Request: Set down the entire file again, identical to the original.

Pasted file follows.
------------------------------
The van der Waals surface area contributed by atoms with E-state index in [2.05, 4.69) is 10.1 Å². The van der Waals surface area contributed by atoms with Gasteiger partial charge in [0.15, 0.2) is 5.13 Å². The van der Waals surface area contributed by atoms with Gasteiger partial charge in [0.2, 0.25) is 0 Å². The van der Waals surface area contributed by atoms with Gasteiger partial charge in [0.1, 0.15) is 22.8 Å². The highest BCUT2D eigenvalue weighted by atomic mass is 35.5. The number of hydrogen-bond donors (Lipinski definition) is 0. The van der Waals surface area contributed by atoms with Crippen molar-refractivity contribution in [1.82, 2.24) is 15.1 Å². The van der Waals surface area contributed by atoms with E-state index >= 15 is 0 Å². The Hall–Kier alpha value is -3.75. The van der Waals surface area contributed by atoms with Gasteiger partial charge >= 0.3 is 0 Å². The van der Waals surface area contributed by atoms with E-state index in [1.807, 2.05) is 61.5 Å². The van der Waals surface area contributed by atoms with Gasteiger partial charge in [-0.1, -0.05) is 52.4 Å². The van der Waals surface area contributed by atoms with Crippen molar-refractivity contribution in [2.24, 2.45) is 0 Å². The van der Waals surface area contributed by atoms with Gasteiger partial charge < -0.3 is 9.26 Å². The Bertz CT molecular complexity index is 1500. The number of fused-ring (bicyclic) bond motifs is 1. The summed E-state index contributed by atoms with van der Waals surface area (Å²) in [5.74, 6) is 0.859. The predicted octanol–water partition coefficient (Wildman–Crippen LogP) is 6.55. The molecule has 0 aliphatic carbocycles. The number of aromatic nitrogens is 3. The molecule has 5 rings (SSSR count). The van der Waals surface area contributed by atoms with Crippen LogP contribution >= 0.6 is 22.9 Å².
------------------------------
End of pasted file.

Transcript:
The van der Waals surface area contributed by atoms with E-state index in [2.05, 4.69) is 10.1 Å². The van der Waals surface area contributed by atoms with Gasteiger partial charge in [0.15, 0.2) is 5.13 Å². The van der Waals surface area contributed by atoms with Gasteiger partial charge in [0.2, 0.25) is 0 Å². The van der Waals surface area contributed by atoms with Gasteiger partial charge in [0.1, 0.15) is 22.8 Å². The highest BCUT2D eigenvalue weighted by atomic mass is 35.5. The number of hydrogen-bond donors (Lipinski definition) is 0. The van der Waals surface area contributed by atoms with Crippen molar-refractivity contribution in [1.82, 2.24) is 15.1 Å². The van der Waals surface area contributed by atoms with E-state index >= 15 is 0 Å². The Hall–Kier alpha value is -3.75. The van der Waals surface area contributed by atoms with Gasteiger partial charge >= 0.3 is 0 Å². The van der Waals surface area contributed by atoms with E-state index in [1.807, 2.05) is 61.5 Å². The van der Waals surface area contributed by atoms with Gasteiger partial charge in [-0.1, -0.05) is 52.4 Å². The van der Waals surface area contributed by atoms with Crippen molar-refractivity contribution in [2.24, 2.45) is 0 Å². The van der Waals surface area contributed by atoms with Gasteiger partial charge < -0.3 is 9.26 Å². The Bertz CT molecular complexity index is 1500. The number of fused-ring (bicyclic) bond motifs is 1. The summed E-state index contributed by atoms with van der Waals surface area (Å²) in [5.74, 6) is 0.859. The predicted octanol–water partition coefficient (Wildman–Crippen LogP) is 6.55. The molecule has 0 aliphatic carbocycles. The number of aromatic nitrogens is 3. The molecule has 5 rings (SSSR count). The van der Waals surface area contributed by atoms with Crippen LogP contribution >= 0.6 is 22.9 Å².